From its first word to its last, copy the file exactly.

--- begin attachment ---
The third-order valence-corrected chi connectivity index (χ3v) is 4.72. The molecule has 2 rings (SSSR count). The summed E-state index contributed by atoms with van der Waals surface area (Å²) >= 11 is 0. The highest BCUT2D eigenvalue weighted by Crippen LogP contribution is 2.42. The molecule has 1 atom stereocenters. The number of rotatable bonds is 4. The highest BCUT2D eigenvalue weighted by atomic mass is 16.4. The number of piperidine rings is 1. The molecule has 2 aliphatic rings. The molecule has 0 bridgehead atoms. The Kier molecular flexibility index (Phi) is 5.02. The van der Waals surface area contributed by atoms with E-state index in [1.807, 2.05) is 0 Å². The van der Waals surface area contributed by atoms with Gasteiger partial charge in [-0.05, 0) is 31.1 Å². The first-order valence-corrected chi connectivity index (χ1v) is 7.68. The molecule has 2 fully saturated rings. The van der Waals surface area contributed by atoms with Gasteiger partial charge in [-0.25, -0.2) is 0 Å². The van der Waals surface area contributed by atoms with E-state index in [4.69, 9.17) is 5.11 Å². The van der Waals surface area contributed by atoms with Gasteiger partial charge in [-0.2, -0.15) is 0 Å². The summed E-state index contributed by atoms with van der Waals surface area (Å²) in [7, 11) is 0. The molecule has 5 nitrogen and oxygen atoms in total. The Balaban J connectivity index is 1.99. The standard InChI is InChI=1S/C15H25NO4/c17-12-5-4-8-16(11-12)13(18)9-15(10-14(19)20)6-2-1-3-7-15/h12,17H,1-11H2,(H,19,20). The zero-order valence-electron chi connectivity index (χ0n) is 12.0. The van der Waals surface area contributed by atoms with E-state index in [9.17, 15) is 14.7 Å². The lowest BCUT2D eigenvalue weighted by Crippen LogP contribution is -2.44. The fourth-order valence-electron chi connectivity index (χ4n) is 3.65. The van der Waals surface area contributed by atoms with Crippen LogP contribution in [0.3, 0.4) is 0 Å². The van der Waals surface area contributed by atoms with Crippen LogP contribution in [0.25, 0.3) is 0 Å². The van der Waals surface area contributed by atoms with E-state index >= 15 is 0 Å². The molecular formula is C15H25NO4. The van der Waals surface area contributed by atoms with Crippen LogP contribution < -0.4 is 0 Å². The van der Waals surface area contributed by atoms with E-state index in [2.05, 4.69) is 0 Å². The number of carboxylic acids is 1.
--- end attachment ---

The third-order valence-corrected chi connectivity index (χ3v) is 4.72. The molecule has 2 rings (SSSR count). The summed E-state index contributed by atoms with van der Waals surface area (Å²) >= 11 is 0. The highest BCUT2D eigenvalue weighted by Crippen LogP contribution is 2.42. The molecule has 1 atom stereocenters. The number of rotatable bonds is 4. The highest BCUT2D eigenvalue weighted by atomic mass is 16.4. The number of piperidine rings is 1. The molecule has 2 aliphatic rings. The molecule has 0 bridgehead atoms. The Kier molecular flexibility index (Phi) is 5.02. The van der Waals surface area contributed by atoms with E-state index in [1.807, 2.05) is 0 Å². The van der Waals surface area contributed by atoms with Gasteiger partial charge in [-0.05, 0) is 31.1 Å². The first-order valence-corrected chi connectivity index (χ1v) is 7.68. The molecule has 2 fully saturated rings. The van der Waals surface area contributed by atoms with Gasteiger partial charge in [-0.25, -0.2) is 0 Å². The van der Waals surface area contributed by atoms with E-state index in [4.69, 9.17) is 5.11 Å². The van der Waals surface area contributed by atoms with Gasteiger partial charge in [-0.2, -0.15) is 0 Å². The summed E-state index contributed by atoms with van der Waals surface area (Å²) in [7, 11) is 0. The molecule has 5 nitrogen and oxygen atoms in total. The Balaban J connectivity index is 1.99. The standard InChI is InChI=1S/C15H25NO4/c17-12-5-4-8-16(11-12)13(18)9-15(10-14(19)20)6-2-1-3-7-15/h12,17H,1-11H2,(H,19,20). The zero-order valence-electron chi connectivity index (χ0n) is 12.0. The van der Waals surface area contributed by atoms with E-state index in [9.17, 15) is 14.7 Å². The lowest BCUT2D eigenvalue weighted by Crippen LogP contribution is -2.44. The fourth-order valence-electron chi connectivity index (χ4n) is 3.65. The van der Waals surface area contributed by atoms with Crippen LogP contribution in [0.3, 0.4) is 0 Å². The van der Waals surface area contributed by atoms with Crippen LogP contribution in [0.25, 0.3) is 0 Å². The van der Waals surface area contributed by atoms with E-state index >= 15 is 0 Å². The molecular formula is C15H25NO4. The van der Waals surface area contributed by atoms with Crippen LogP contribution < -0.4 is 0 Å². The van der Waals surface area contributed by atoms with E-state index in [2.05, 4.69) is 0 Å². The number of carboxylic acids is 1.